A Look Behind TV’s Most Relatable Gaming Story In Ages
Stories like these have been overused in the decades since gaming was introduced, and while they make for an enjoyable adventure, they rarely capture the relatable nature of what it truly means to connect over a game.
When I wrote about Craig of the Creek in March of last year, the show had just made its debut as part of Cartoon Network’s already well-established lineup. I very much enjoyed it then, and nearly a year later I’m still thrilled to catch new episodes as they air. Craig of the Creek is a show that feels fresh because it’s so grounded in playful reality.
Craig and his friends go on adventures, discover new allies, and conquer their fears, but at the end of the day they’re still just a bunch of imaginative kids romping through the woods.
Craig of the Creek also excels in portraying a caring and realistic family dynamic, an element missing from most animated shows. Craig’s parents are responsible and loving, checking in on their three children, helping them with their issues, and trying to connect with each of them on a personal level. It’s this family dynamic that truly shines through in the show’s 27th episode, “Power Punchers.”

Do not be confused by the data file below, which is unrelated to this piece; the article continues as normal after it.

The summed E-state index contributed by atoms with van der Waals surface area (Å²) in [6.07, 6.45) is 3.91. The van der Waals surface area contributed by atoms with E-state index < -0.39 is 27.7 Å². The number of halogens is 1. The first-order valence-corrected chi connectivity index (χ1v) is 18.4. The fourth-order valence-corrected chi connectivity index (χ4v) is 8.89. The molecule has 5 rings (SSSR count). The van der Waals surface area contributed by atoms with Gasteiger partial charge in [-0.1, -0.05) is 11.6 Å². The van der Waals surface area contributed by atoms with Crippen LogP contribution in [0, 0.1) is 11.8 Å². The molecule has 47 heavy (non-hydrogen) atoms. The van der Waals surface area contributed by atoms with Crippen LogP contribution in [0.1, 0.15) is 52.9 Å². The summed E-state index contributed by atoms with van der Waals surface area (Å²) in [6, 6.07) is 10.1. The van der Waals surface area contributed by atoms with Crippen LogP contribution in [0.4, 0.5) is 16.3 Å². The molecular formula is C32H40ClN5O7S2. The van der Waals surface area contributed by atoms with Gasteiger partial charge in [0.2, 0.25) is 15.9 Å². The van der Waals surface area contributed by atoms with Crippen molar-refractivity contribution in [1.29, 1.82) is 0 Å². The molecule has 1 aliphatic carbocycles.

Though “Power Punchers” premiered back in October, it still stands as the show’s highest rated episode, and one of the most relatable gaming stories ever to hit the small screen. And believe me, I’ve seen them all.
Recently, I had the opportunity to speak with a small group of key players from the Craig of the Creek team via Skype to discuss “Power Punchers” and how the episode came to be. Joining the call were co-creators Ben Levin and Matt Burnett, storyboard artists Tiffany Ford and Jason Dwyer, and head writer Jeff Trammell.
When asked about the team’s gaming habits, Trammell was quick to recount a long-running Dragon Ball FighterZ rivalry he had built up with Dwyer over the past year, and mentioned regular lunch time battles against other staffers in Super Smash Bros. Ultimate.